Keeping up with coal-to-clean energy transition with Energy Trend Tracker

September 2, 2014

With Labor Day upon us, we figured it would be an opportune time to take a quick look at all the hard work that’s gone on over the summer on the transition from coal to clean energy.

Resource Media developed Energy Trend Tracker at the beginning of the year as a means of shining a spotlight on key stories, quotes, charts, photos and data points in the coal and clean energy realm. The Tracker is meant to be an easy-to-use tool to provide communicators with the building blocks they need to help craft great stories in support of the coal-to-clean energy narrative.

As the list below indicates, it’s becoming harder and harder to keep up with the growing momentum.

Just in the past month we’ve seen Oregon deny a company’s permit for a proposed coal export terminal, a report from GE that determined wind is better than coal for helping maintain grid resiliency in major power disruptions, and the Labor Day capper …

A report by the nonprofit business group Environmental Entrepreneurs showing that the clean energy and clean transportation sectors added more than 12,500 new jobs during the second quarter this year. That’s twice as many jobs as the first quarter of the year, led by the solar industry, which announced 5,300 new jobs during the second three months of 2014.

So on that fine jobs note, here’s a capsule of some the best – or worst, if you happen to be big fan of outdated coal – news of the summer.

Clean Energy

  • Xcel Energy is boosting its windpower by 40% because “wind is simply proving to be the lowest-cost option for meeting our customers’ energy needs.”
  • A record $8.7 million bid for offshore wind at an auction for rights to wind off Maryland’s coast.
  • solar-revolution-UCSA 79% jump in solar installations in the Q1 2014 – the second-largest ever for solar installations in the history of the market, according to SEIA.
  • A survey by GE finds that the vast majority of utility customers nationwide want more solar, wind and clean, renewable energy.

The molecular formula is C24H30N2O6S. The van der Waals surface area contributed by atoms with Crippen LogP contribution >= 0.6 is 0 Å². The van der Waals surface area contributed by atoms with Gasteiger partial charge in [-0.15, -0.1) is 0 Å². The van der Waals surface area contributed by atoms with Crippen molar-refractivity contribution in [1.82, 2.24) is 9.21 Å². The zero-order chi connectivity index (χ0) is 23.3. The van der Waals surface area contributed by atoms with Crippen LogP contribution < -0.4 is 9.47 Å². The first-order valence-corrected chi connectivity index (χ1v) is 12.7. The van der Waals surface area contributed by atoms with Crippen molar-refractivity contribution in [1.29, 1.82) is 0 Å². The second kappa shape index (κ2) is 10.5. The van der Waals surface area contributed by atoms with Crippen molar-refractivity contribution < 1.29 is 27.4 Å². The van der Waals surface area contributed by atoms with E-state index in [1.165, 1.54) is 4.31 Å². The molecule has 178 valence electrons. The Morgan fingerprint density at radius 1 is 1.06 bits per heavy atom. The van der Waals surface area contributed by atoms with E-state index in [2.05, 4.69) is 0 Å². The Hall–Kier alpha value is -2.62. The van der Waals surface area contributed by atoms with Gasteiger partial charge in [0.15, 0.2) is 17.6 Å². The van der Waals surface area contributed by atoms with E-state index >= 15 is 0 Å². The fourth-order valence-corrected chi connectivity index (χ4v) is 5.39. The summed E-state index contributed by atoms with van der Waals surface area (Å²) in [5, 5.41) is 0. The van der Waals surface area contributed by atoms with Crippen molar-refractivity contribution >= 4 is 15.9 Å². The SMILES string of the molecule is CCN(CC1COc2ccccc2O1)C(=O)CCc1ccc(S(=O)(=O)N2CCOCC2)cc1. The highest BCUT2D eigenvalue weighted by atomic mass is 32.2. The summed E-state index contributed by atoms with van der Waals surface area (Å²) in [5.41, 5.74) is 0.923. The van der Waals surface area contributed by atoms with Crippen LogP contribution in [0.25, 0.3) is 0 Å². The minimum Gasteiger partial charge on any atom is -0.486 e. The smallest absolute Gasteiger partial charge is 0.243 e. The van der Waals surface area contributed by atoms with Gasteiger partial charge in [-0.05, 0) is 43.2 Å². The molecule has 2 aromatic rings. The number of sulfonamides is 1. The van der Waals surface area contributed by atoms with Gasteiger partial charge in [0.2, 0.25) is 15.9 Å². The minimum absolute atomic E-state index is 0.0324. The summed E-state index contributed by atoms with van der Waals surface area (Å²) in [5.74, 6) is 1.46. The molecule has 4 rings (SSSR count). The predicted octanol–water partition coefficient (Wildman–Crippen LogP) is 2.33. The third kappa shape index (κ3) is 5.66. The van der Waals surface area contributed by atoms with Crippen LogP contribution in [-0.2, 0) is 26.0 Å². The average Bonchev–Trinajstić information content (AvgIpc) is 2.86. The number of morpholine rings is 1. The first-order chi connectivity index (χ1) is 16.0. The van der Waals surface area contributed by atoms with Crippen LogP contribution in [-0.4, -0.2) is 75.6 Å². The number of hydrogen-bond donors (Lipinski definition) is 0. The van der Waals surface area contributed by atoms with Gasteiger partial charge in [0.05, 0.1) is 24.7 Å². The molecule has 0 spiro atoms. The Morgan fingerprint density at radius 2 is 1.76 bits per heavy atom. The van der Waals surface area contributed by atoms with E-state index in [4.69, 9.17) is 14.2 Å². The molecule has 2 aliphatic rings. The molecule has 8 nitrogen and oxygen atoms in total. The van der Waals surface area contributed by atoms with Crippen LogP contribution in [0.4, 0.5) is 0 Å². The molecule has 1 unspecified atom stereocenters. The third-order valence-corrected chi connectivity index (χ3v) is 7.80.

• The biggest reason solar is taking over the U.S., says investing guru The Motley Fool, is “because it is cost competitive with other energy sources.”
  • A Bloomberg analysis projects that over the next 15 years, global installations of renewable energy will dwarf those of new fossil fuel projects, accounting for as much as two-thirds of a $7.7 trillion pot of gold.
  • All-time low prices on the global market for new solar PV modules.
  • A Nevada study determines that rooftop solar provides substantial cost benefits to ALL customers, including those who do not have them installed.


  • Ohioans strongly favor moving forward with clean energy and are against spending money to continue using coal.
  • EIA data show the nation’s coal-fired power plants are sitting idle more frequently, with the average utilization rate of the coal fleet dropping 15 percentage points since 2006.
  • A bleak market for coal, with the value of major U.S. coal companies plummeting by nearly two-thirds, a loss of almost $41 billion in just the past three years.
  • A majority of Montana voters voice their opposition to mining coal in Montana and then shipping it by railroad for export to China.
  • China’s announcement that Beijing will ban the use of coal in the city’s six main districts by the end of 2020.
  • Costly bottlenecks in rail deliveries of coal cause major headaches for utilities and could force some plants to shut down for lack of fuel.
  • Minnesota Gov. Mark Dayton says it’s important for his state to figure out a way to eliminate coal from its energy mix.
  • A new South Korean tax on coal imports of roughly $16 to $18 per metric ton puts a damper on export plans to meet Asian coal demand.
  • The World Council of Churches and other religious organizations decide to pull their investments out of fossil fuel businesses, including coal.
  • An Appeals Court ruling affirms the EPA’s authority to makes decisions that protect water quality from the impacts of MTR.
  • NY officials decide that a power plant closed by damage from Superstorm Sandy can re-open but will not be allowed to burn coal because of air quality issues.
  • A Texas-based utility serving about 400,000 customers announces that it will be coal-free by 2016.

Stay up-to-date with all the latest updates — be sure to follow us on Twitter @RMEnergyTracker.

Eric Frankowski

Top image adapted from Marcel Oosterwijk via Creative Commons.